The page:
Relevance of Methodological Design for the Interpretation of Efficacy of Drug Treatment of Premature Ejaculation: A Systematic Review and Meta-Analysis

M.D. Waldinger; A.H. Zwinderman; D.H. Schweitzer; B. Olivier

Int J Impot Res. 2004;16(4) 

In This Article

Abstract and Introduction

The aim of this systematic review and meta-analysis is to evaluate whether the design and methodology of drug-treatment studies of premature ejaculation affect the efficacy outcome differently. Therefore, methodological, design and efficacy data from 79 studies (3034 males), published between 1943 and 2003, are reviewed. A meta-analysis is performed on 43 selective serotonin reuptake inhibitors (SSRIs) and clomipramine studies (1514 males), published between 1973 and 2003; these studies were pooled to provide a summary variance-weighted effect size. The antidepressant-induced percentage increase of the intravaginal ejaculation latency time (IELT) was calculated and examined against various methodological items. A significant difference in efficacy between SSRIs was observed. Using daily treatment, paroxetine appeared more effective than the other SSRIs. Retrospective use of a questionnaire, subjective reports, single-blind and open study designs generate far greater variability of ejaculation time both at baseline and during active drug treatment than real time assessment by stopwatch. In conclusion, at daily treatment, the overall efficacy of paroxetine, clomipramine, sertraline and fluoxetine is comparable, but paroxetine exerts the strongest ejaculation delay. Only eight (18.5%) studies on antidepressant treatment fulfilled all criteria used in evidence-based medicine, for example, randomised, double-blind studies with prospective real time (stopwatch) assessment of the IELT at each intercourse. Single-blind studies, open designs, retrospective reporting, or the use of a questionnaire to assess ejaculation time should be avoided.

Some selective serotonin reuptake inhibitors (SSRIs) and clomipramine have increasingly become the agents of first choice for the treatment of lifelong premature ejaculation.[1,2,3] Based on animal[4] and human psychopharmacological studies, Waldinger et al have postulated that lifelong premature ejaculation is a neurobiological phenomenon related to decreased central serotonergic neurotransmission, 5-HT2C receptor hyposensitivity and/or 5-HT1A hypersensitivity.[5,6,7] In addition, Waldinger postulates that lifelong early ejaculation is not an acquired disorder due to learned behavior, as has been suggested by Masters and Johnson, but, instead, belongs to the normal biological variability of the intravaginal ejaculation latency time (IELT) in men, with a possible familial genetic vulnerability.[1,5,6,7,8,9] In this sense, early ejaculation is considered a neurobiological phenomenon, that may become perceived as premature ejaculation and consequently may secondarily lead to psychological distress.[1]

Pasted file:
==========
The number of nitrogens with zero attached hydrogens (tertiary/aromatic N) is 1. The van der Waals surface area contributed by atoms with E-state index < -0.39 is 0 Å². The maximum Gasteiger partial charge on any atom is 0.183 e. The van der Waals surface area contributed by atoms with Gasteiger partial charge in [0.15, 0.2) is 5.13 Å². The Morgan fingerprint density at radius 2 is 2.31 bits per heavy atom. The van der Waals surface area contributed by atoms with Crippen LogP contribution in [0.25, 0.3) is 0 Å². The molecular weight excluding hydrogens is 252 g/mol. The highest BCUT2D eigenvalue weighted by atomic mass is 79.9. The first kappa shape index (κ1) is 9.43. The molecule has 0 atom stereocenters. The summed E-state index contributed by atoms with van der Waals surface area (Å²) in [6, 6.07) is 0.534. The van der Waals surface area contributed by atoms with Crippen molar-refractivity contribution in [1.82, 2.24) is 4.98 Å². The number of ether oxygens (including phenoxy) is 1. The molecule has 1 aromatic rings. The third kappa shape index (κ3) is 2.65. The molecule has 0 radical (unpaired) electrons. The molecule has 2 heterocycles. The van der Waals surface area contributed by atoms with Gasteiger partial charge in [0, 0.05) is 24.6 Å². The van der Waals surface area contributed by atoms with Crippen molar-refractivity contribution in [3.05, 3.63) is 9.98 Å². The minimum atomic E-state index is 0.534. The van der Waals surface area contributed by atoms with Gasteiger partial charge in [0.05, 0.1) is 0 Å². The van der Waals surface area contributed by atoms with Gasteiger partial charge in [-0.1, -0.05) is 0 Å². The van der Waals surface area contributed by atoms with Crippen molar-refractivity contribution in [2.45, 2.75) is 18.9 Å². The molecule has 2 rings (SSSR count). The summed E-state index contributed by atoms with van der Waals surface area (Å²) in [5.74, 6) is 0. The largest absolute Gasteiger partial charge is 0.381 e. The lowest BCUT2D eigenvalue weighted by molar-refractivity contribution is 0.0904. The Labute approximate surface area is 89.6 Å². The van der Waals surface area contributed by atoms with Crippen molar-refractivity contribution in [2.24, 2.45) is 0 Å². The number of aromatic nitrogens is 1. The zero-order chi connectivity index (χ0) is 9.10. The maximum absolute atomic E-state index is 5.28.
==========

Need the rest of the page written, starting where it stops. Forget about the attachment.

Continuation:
Due to many practical difficulties sexual psychopharmacological research is subjected to, it is questioned whether the methodology of research is of relevance for clinical outcome.[10,11] The way to address the issue of methodological bias is to perform a systematic review of the complete literature and to perform a meta-analysis on all data. Such a meta-analysis on methodology and drug treatment has not been performed yet on this issue. Consequently, there is no evidence-based consensus on methodology in research and treatment.[11]

In the current study, a review was performed on all available drug-treatment studies, published between 1943 and 2003, and a meta-analysis was conducted on all studies using serotonergic antidepressants for the daily and as-needed treatment of premature ejaculation.


Comments on Medscape are moderated and should be professional in tone and on topic. You must declare any conflicts of interest related to your comments and responses. Please see our Commenting Guide for further information. We reserve the right to remove posts at our sole discretion.
Post as: